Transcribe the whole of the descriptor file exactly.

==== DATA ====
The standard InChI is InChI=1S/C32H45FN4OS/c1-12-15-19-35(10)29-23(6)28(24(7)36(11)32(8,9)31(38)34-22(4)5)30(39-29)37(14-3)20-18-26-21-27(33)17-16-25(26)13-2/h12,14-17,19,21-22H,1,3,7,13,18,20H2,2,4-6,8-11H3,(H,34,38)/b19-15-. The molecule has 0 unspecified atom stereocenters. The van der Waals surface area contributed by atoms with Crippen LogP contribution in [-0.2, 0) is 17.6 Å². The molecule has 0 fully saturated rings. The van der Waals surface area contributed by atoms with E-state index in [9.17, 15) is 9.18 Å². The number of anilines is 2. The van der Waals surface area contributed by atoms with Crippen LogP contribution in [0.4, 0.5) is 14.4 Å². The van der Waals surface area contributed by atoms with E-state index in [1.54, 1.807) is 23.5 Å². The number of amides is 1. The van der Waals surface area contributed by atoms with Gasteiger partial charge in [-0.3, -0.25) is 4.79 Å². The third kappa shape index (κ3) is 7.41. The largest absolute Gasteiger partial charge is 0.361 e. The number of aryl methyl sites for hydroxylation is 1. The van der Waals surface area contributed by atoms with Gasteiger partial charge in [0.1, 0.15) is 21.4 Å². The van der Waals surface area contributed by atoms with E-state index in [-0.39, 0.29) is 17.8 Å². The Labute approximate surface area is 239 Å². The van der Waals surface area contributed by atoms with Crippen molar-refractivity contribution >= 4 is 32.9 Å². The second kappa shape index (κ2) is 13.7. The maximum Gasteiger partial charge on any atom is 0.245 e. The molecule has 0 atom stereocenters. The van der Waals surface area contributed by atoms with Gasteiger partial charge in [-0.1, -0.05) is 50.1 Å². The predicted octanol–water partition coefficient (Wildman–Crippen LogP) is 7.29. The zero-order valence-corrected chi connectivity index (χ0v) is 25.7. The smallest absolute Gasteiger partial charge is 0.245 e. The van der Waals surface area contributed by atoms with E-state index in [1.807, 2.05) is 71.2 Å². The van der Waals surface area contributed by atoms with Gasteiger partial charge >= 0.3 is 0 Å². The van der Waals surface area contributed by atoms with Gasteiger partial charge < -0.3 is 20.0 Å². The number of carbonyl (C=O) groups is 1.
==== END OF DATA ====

The standard InChI is InChI=1S/C32H45FN4OS/c1-12-15-19-35(10)29-23(6)28(24(7)36(11)32(8,9)31(38)34-22(4)5)30(39-29)37(14-3)20-18-26-21-27(33)17-16-25(26)13-2/h12,14-17,19,21-22H,1,3,7,13,18,20H2,2,4-6,8-11H3,(H,34,38)/b19-15-. The molecule has 0 unspecified atom stereocenters. The van der Waals surface area contributed by atoms with Crippen LogP contribution in [-0.2, 0) is 17.6 Å². The molecule has 0 fully saturated rings. The van der Waals surface area contributed by atoms with E-state index in [9.17, 15) is 9.18 Å². The number of anilines is 2. The van der Waals surface area contributed by atoms with Crippen LogP contribution in [0.4, 0.5) is 14.4 Å². The van der Waals surface area contributed by atoms with E-state index in [1.54, 1.807) is 23.5 Å². The number of amides is 1. The van der Waals surface area contributed by atoms with Gasteiger partial charge in [-0.3, -0.25) is 4.79 Å². The third kappa shape index (κ3) is 7.41. The largest absolute Gasteiger partial charge is 0.361 e. The number of aryl methyl sites for hydroxylation is 1. The van der Waals surface area contributed by atoms with Gasteiger partial charge in [0.1, 0.15) is 21.4 Å². The van der Waals surface area contributed by atoms with E-state index in [-0.39, 0.29) is 17.8 Å². The Labute approximate surface area is 239 Å². The van der Waals surface area contributed by atoms with Crippen molar-refractivity contribution >= 4 is 32.9 Å². The second kappa shape index (κ2) is 13.7. The maximum Gasteiger partial charge on any atom is 0.245 e. The molecule has 0 atom stereocenters. The van der Waals surface area contributed by atoms with Gasteiger partial charge in [-0.1, -0.05) is 50.1 Å². The predicted octanol–water partition coefficient (Wildman–Crippen LogP) is 7.29. The zero-order valence-corrected chi connectivity index (χ0v) is 25.7. The smallest absolute Gasteiger partial charge is 0.245 e. The van der Waals surface area contributed by atoms with E-state index in [1.807, 2.05) is 71.2 Å². The van der Waals surface area contributed by atoms with Gasteiger partial charge >= 0.3 is 0 Å². The van der Waals surface area contributed by atoms with Gasteiger partial charge < -0.3 is 20.0 Å². The number of carbonyl (C=O) groups is 1.